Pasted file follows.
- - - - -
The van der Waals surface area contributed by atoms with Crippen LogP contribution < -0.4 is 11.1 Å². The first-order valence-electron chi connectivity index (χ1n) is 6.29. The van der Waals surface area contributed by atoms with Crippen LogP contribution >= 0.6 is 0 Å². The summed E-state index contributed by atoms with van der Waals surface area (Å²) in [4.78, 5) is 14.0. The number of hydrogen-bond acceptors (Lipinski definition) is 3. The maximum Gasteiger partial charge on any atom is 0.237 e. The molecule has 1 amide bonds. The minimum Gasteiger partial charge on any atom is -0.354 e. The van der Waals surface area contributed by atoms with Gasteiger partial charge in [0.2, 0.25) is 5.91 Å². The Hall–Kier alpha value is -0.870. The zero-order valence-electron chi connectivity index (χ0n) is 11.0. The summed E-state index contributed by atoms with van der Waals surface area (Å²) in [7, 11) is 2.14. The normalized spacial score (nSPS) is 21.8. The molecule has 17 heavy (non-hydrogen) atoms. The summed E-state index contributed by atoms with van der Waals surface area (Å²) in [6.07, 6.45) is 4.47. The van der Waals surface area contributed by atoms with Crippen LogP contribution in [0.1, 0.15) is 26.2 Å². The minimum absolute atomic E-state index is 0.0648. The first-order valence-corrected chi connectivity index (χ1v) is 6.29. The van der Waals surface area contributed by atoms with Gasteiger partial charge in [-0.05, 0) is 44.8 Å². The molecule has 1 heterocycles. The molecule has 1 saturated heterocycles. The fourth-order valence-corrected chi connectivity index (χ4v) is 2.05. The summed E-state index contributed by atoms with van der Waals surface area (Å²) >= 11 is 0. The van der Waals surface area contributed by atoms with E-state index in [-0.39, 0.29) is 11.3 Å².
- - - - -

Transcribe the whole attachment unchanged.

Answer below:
The van der Waals surface area contributed by atoms with Crippen LogP contribution < -0.4 is 11.1 Å². The first-order valence-electron chi connectivity index (χ1n) is 6.29. The van der Waals surface area contributed by atoms with Crippen LogP contribution >= 0.6 is 0 Å². The summed E-state index contributed by atoms with van der Waals surface area (Å²) in [4.78, 5) is 14.0. The number of hydrogen-bond acceptors (Lipinski definition) is 3. The maximum Gasteiger partial charge on any atom is 0.237 e. The molecule has 1 amide bonds. The minimum Gasteiger partial charge on any atom is -0.354 e. The van der Waals surface area contributed by atoms with Gasteiger partial charge in [0.2, 0.25) is 5.91 Å². The Hall–Kier alpha value is -0.870. The zero-order valence-electron chi connectivity index (χ0n) is 11.0. The summed E-state index contributed by atoms with van der Waals surface area (Å²) in [7, 11) is 2.14. The normalized spacial score (nSPS) is 21.8. The molecule has 17 heavy (non-hydrogen) atoms. The summed E-state index contributed by atoms with van der Waals surface area (Å²) in [6.07, 6.45) is 4.47. The van der Waals surface area contributed by atoms with Crippen LogP contribution in [0.1, 0.15) is 26.2 Å². The minimum absolute atomic E-state index is 0.0648. The first-order valence-corrected chi connectivity index (χ1v) is 6.29. The van der Waals surface area contributed by atoms with Gasteiger partial charge in [-0.05, 0) is 44.8 Å². The molecule has 1 heterocycles. The molecule has 1 saturated heterocycles. The fourth-order valence-corrected chi connectivity index (χ4v) is 2.05. The summed E-state index contributed by atoms with van der Waals surface area (Å²) >= 11 is 0. The van der Waals surface area contributed by atoms with E-state index in [-0.39, 0.29) is 11.3 Å².